BY ALEX CROUCH
New Zealanders have voted to keep their existing national flag.
The second and final round of the country’s referendum shows 56.7% voted for no change, while 43.3% voted for the Kyle Lockwood-designed alternative (below).
John Key, Prime Minister of New Zealand, had campaigned for a new flag. When the result was known he said: “You can’t shy away from a debate or a discussion about nationhood.” He also called on New Zealanders to ‘embrace’ the decision.
Those wanting to change the flag argued that it didn’t represent a modern New Zealand because it still contained a Union Flag, which represents the nation’s time as a British colony.
The main argument for keeping the existing flag was the fact many New Zealanders have fought and died under it. Indeed, one of the most vocal groups for the existing flag was the Returned and Services Association, a military veteran group. They called the vote: “an inspiring, strong show of democracy in action.”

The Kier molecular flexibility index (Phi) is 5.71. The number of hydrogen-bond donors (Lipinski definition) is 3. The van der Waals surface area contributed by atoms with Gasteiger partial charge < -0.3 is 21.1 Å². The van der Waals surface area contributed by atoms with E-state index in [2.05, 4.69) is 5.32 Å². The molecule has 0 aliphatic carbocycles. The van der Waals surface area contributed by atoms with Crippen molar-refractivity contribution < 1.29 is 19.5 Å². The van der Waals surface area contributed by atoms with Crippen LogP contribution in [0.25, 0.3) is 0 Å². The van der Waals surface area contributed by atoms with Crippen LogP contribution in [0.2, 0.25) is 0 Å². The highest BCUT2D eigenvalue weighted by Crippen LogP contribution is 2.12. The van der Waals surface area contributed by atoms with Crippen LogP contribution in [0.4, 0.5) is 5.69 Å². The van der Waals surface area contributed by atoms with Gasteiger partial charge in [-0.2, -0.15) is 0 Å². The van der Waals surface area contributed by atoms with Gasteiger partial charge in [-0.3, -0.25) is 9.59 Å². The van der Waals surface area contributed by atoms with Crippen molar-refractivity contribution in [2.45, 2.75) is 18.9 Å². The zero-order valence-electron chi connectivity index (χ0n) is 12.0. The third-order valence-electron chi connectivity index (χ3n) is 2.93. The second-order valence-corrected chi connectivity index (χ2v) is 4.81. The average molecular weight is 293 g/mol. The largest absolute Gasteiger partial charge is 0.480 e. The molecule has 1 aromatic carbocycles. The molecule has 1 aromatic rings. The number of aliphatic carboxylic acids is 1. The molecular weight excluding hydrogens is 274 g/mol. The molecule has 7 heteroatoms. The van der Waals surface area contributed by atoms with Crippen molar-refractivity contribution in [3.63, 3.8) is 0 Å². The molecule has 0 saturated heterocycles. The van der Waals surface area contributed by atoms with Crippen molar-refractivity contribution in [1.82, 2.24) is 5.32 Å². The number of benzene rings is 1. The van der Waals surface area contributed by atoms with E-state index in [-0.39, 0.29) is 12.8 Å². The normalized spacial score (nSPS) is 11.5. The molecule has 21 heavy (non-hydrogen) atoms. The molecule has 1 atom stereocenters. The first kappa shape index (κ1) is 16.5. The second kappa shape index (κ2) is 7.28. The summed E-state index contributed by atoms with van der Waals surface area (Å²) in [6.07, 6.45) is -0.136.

Despite their defeat, the Change the NZ Flag lobby group remain optimistic. Speaking to the BBC the group’s chair, Lewis Holden, said: “We’ll keep campaigning, we have a strong support base and (there is still) strong sentiment, but simply the issues have got in the way of the process.”
New Zealand Flag Referendum Second Round Result
Total Votes Cast
The alternative flag won just six of New Zealand’s 71 electorates (their version of a UK constituency). These electorates were: Bay of Plenty (51.5%), Clutha-Southland (50.5%), East Coast Bays (51.2%), Ilam (50.9%), Selwyn (51.8%) and Tāmaki (52.0%).
The existing flag’s largest victory was in Te Tai Tokerau, were it received 78.9% of the votes.
Selwyn saw the highest percentage of voter turnout, 78.7%.
You can read more of our articles on the New Zealand Flag Referendum here.
Alex Crouch is a 2014 journalism graduate from Southampton Solent University. He has followed Formula One since before he started infant school, was a Games Maker during the London Paralympics and saw Pink Floyd reunite for one song at The O2 in London. Links: Twitter, blog, YouTube. Alex is an accredited Flag Institute journalist.